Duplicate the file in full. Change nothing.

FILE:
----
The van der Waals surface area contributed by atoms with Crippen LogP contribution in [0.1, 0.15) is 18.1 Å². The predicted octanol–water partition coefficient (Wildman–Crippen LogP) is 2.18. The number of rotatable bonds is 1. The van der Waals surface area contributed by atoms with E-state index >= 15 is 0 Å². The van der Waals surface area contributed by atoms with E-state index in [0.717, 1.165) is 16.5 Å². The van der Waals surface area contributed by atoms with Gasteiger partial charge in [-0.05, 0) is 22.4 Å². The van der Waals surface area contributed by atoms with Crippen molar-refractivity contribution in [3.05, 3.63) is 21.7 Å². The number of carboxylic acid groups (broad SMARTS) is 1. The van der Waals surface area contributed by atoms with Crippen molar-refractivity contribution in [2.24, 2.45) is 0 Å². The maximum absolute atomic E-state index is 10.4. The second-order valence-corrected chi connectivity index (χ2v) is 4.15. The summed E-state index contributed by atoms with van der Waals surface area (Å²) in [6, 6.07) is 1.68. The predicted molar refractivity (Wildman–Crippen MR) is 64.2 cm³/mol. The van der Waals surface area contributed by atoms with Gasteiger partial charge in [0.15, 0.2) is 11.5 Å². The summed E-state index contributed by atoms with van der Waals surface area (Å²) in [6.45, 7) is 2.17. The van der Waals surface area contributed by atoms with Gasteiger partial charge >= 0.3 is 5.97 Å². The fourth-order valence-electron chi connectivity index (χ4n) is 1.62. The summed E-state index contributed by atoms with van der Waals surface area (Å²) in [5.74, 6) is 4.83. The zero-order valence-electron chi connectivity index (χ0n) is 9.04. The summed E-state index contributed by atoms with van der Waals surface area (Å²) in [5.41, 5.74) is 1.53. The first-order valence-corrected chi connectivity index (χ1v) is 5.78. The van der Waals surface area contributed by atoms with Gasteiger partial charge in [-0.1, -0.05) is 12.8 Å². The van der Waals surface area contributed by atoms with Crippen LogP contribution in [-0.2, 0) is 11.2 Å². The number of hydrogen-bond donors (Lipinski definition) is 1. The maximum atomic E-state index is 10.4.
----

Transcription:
The van der Waals surface area contributed by atoms with Crippen LogP contribution in [0.1, 0.15) is 18.1 Å². The predicted octanol–water partition coefficient (Wildman–Crippen LogP) is 2.18. The number of rotatable bonds is 1. The van der Waals surface area contributed by atoms with E-state index >= 15 is 0 Å². The van der Waals surface area contributed by atoms with E-state index in [0.717, 1.165) is 16.5 Å². The van der Waals surface area contributed by atoms with Gasteiger partial charge in [-0.05, 0) is 22.4 Å². The van der Waals surface area contributed by atoms with Crippen molar-refractivity contribution in [3.05, 3.63) is 21.7 Å². The number of carboxylic acid groups (broad SMARTS) is 1. The van der Waals surface area contributed by atoms with Crippen molar-refractivity contribution in [2.24, 2.45) is 0 Å². The maximum absolute atomic E-state index is 10.4. The second-order valence-corrected chi connectivity index (χ2v) is 4.15. The summed E-state index contributed by atoms with van der Waals surface area (Å²) in [6, 6.07) is 1.68. The predicted molar refractivity (Wildman–Crippen MR) is 64.2 cm³/mol. The van der Waals surface area contributed by atoms with Gasteiger partial charge in [0.15, 0.2) is 11.5 Å². The summed E-state index contributed by atoms with van der Waals surface area (Å²) in [6.45, 7) is 2.17. The van der Waals surface area contributed by atoms with Gasteiger partial charge >= 0.3 is 5.97 Å². The fourth-order valence-electron chi connectivity index (χ4n) is 1.62. The summed E-state index contributed by atoms with van der Waals surface area (Å²) in [5.74, 6) is 4.83. The zero-order valence-electron chi connectivity index (χ0n) is 9.04. The summed E-state index contributed by atoms with van der Waals surface area (Å²) in [5.41, 5.74) is 1.53. The first-order valence-corrected chi connectivity index (χ1v) is 5.78. The van der Waals surface area contributed by atoms with Gasteiger partial charge in [-0.1, -0.05) is 12.8 Å². The van der Waals surface area contributed by atoms with Crippen LogP contribution in [-0.2, 0) is 11.2 Å². The number of hydrogen-bond donors (Lipinski definition) is 1. The maximum atomic E-state index is 10.4.